Anyone who’s missed training time, no matter the reason, can attest to feelings of self doubt.
It’s natural for runners to worry about goals and expectations after an extended break, especially when our bodies give us instantaneous feedback through labored breathing and tiring muscles.
If we needed any more reinforcement at the direct relationship between fitness and downtime, it comes through the dizzying amount of statistics — miles run, pace, heart rate and dozens of other numbers for the scientifically inclined — provide in real time by GPS watches and phone apps.
It’s easy to discouraged by a single workout or race.
But that approach is simply not productive or beneficial, particularly when it takes months or years to build fitness to achieve personal goals. After a layoff, it’s helpful to stagger goals for an extended period of time.
Each day, we can do something that makes us stronger. No runner has set personal bests without first putting in the work. So my focus is visualizing what can be accomplished in 3 months, 6 months and by the time I step to the starting line of the Chicago Marathon next October.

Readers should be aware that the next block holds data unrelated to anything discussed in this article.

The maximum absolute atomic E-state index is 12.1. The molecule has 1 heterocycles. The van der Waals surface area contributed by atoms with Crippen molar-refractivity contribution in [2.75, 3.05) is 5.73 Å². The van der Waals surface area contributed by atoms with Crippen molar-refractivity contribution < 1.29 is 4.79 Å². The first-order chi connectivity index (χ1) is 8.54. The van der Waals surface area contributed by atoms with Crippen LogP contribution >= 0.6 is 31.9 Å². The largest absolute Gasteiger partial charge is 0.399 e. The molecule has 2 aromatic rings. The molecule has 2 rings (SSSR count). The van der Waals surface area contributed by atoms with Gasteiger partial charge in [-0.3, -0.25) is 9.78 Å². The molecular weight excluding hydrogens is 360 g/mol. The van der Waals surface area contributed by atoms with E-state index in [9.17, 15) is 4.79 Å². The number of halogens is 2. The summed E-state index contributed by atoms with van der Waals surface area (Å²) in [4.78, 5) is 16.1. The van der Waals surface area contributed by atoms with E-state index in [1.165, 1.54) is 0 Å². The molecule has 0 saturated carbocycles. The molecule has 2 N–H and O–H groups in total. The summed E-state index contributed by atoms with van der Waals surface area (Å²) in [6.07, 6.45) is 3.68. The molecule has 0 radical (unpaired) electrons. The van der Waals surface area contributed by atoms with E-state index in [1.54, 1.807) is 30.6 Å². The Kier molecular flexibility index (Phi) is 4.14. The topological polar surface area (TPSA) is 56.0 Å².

With a “something every day” approach, I’m building myself into a healthier and lifelong athlete through eating well and timing nutrition better, building my support system with a stronger core and hips, and improving workouts through stretching and proper warmup.
Running is exhilarating again, even if there’s been a temporary loss in fitness, and the journey ahead is filled with new adventures and experiences.
Photo credit: General view at the start of the Berlin Marathon on Sept. 24, 2017. REUTERS/Michael Dalder